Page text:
Austin @ Large: Austin at Large
Urban, by Design: Land use, social justice, and making Austin look and feel better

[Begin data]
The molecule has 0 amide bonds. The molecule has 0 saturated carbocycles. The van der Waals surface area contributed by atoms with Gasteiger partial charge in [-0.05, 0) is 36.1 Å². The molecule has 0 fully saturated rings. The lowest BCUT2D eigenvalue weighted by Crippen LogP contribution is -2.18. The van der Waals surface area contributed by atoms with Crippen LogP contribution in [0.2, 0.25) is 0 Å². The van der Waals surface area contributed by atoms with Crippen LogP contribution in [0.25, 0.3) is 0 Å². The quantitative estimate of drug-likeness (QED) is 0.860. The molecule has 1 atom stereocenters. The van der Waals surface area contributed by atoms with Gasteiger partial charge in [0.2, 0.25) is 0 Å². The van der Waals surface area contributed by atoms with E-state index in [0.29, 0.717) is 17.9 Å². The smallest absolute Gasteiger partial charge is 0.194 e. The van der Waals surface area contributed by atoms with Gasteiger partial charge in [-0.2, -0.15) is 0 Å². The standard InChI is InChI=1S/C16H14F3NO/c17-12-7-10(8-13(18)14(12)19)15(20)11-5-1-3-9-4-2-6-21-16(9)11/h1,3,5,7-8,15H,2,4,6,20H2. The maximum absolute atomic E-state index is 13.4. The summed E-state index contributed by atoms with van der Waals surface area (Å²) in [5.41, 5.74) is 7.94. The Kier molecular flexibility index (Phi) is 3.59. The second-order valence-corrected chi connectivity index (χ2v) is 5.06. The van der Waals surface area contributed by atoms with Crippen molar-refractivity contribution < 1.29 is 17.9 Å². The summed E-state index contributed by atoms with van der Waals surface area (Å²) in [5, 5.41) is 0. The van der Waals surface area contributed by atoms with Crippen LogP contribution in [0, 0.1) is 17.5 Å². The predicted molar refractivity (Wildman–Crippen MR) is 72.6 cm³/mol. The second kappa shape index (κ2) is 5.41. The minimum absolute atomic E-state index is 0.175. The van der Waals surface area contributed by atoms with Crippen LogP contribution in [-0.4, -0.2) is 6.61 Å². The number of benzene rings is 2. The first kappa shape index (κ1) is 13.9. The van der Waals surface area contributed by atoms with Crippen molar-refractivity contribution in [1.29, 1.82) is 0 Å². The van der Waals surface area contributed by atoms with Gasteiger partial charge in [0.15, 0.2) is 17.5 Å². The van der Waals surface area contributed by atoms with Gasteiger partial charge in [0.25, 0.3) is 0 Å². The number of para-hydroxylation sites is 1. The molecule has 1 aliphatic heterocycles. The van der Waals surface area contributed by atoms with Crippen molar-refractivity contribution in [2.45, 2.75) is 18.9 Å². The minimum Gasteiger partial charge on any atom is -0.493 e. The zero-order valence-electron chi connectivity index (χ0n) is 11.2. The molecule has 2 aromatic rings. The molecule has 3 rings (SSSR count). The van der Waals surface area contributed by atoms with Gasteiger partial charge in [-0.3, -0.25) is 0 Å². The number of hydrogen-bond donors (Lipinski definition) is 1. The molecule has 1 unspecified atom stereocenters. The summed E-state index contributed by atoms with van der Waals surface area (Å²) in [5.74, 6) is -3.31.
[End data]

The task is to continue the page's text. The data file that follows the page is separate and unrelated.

It's summer, and City Hall watchers are tensely waiting for the Budget Monster rather than actually doing anything, so an unusual portion of city-beat ink and airtime has been consumed by land-use quarrels -- the staple food of Austin politicos and at times the crux for great change in our fair city but more typically ignored, or actively avoided, by opinion makers. We have an emergent crusade against big-box retail, particularly over the aquifer -- although, to be candid, the saving of the springs, a cause long held to be unique and transcendent, is only one concern of the most vocal foes of Wal-Mart and Lowe's. The Southwest neighbors, both in Austin and in Sunset Valley, who enviro leaders acknowledge are the frontline troops in this battle, are going after Lowe's and Wal-Mart for the same big reason that Hyde Park neighbors fear the Baptists, Webberville neighbors oppose the gravel mines, and my own neighbors (and I) are fighting a proposed office building at the end of my Central East Austin street. Those projects represent unnecessary changes, for the worse, to our quality of life.